The Royal Albert dock (the station is by the North quay) was constructed to the east of the earlier Victoria Dock by the St Katharine and London dock companies and opened in 1880. It was even larger than the Victoria, with over 3 miles of quay, and an entrance to the Thames far down river at Gallions Reach. In May 2013, it was announced by the Mayor of London, Boris Johnson, that Advanced Business Park (ABP), a Chinese developer, had signed a £1bn deal to develop the site with a complex of offices, apartments and shops. The site, to be known as Asian Business Port, will be aimed at Asian companies wanting to set-up European headquarters, and is the largest investment by a Chinese company in the UK. It is currently the most lightly used station on the DLR.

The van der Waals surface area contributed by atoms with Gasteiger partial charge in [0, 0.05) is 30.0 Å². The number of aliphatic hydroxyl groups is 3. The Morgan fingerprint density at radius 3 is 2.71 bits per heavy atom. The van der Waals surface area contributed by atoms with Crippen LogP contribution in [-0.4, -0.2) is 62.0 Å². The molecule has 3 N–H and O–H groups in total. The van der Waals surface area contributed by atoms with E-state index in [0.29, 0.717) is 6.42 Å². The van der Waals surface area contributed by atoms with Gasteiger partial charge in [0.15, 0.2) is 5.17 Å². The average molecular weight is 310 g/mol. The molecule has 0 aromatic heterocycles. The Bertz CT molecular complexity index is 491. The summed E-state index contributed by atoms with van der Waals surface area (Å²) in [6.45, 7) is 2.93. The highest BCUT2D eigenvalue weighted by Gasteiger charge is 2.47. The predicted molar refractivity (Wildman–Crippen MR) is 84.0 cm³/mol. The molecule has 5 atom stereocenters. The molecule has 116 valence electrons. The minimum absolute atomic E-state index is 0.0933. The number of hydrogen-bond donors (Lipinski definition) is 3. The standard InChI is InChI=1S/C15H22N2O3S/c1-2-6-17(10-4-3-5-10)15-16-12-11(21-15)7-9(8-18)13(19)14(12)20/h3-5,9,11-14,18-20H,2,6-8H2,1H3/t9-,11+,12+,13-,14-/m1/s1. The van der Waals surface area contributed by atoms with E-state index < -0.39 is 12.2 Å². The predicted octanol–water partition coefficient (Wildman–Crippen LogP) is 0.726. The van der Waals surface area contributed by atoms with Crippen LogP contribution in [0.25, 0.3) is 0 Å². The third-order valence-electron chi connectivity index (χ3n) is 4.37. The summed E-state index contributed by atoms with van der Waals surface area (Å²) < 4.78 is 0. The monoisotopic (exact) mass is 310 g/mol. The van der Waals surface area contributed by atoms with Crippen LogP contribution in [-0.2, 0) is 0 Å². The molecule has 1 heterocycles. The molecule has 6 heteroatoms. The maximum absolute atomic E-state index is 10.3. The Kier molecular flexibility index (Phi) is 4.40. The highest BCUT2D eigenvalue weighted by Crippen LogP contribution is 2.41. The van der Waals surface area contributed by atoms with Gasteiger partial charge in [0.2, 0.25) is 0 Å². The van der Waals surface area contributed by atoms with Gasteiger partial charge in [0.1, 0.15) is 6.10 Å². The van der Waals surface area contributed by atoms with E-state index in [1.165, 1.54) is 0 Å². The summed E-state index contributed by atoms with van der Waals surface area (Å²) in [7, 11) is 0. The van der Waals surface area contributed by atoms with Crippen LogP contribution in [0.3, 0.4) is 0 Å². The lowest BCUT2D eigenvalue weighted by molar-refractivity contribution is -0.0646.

The station is unmanned, like most DLR stations. There are two automated machines (one on each opposing platform, separated by a central footbridge) for purchasing tickets using cash or cards, and also providing facilities to examine and top up Oystercards. There are three Oystercard readers — one on each platform between the ticket machines and a set of stairs, and a more recently added third reader at the approach to the station’s connecting footbridge (thus, due to the position, this newer Oyster reader’s pad is protected from rain). Along with neighbouring Cyprus station, Beckton Park station is of an unusual design. Between the two stations, the DLR runs in the median of a major highway built at the same time as the railway. The stations are located at highway intersections which take the form of roundabouts. On the approach to the roundabout, the road rises slightly whilst the railway dips slightly; the station is therefore situated in a cutting, under the centre of the elevated roundabout, with pedestrian access at surface level under the elevated roadways and arched over the railway.
Connections: London Buses route 376 and school route 678 serve the station.